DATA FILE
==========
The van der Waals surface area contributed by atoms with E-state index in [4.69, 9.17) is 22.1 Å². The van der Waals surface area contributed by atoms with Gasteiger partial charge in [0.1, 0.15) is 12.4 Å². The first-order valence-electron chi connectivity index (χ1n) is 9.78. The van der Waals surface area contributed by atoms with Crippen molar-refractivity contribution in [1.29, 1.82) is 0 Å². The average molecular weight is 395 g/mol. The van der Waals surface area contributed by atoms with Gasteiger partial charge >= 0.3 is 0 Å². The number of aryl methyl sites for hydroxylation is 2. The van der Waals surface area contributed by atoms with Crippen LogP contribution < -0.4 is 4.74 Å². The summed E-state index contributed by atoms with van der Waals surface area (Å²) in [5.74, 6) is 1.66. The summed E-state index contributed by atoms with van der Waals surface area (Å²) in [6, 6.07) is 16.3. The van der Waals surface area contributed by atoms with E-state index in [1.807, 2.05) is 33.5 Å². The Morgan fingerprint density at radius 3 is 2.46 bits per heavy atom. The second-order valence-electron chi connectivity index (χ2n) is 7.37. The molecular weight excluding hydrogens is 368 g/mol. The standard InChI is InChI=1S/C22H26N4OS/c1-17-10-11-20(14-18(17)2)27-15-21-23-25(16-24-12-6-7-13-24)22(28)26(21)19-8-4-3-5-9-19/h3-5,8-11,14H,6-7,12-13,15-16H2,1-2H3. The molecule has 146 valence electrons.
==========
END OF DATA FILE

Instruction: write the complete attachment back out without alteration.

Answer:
The van der Waals surface area contributed by atoms with E-state index in [4.69, 9.17) is 22.1 Å². The van der Waals surface area contributed by atoms with Gasteiger partial charge in [0.1, 0.15) is 12.4 Å². The first-order valence-electron chi connectivity index (χ1n) is 9.78. The van der Waals surface area contributed by atoms with Crippen molar-refractivity contribution in [1.29, 1.82) is 0 Å². The average molecular weight is 395 g/mol. The van der Waals surface area contributed by atoms with Gasteiger partial charge >= 0.3 is 0 Å². The number of aryl methyl sites for hydroxylation is 2. The van der Waals surface area contributed by atoms with Crippen LogP contribution < -0.4 is 4.74 Å². The summed E-state index contributed by atoms with van der Waals surface area (Å²) in [5.74, 6) is 1.66. The summed E-state index contributed by atoms with van der Waals surface area (Å²) in [6, 6.07) is 16.3. The van der Waals surface area contributed by atoms with E-state index in [1.807, 2.05) is 33.5 Å². The Morgan fingerprint density at radius 3 is 2.46 bits per heavy atom. The second-order valence-electron chi connectivity index (χ2n) is 7.37. The molecular weight excluding hydrogens is 368 g/mol. The standard InChI is InChI=1S/C22H26N4OS/c1-17-10-11-20(14-18(17)2)27-15-21-23-25(16-24-12-6-7-13-24)22(28)26(21)19-8-4-3-5-9-19/h3-5,8-11,14H,6-7,12-13,15-16H2,1-2H3. The molecule has 146 valence electrons.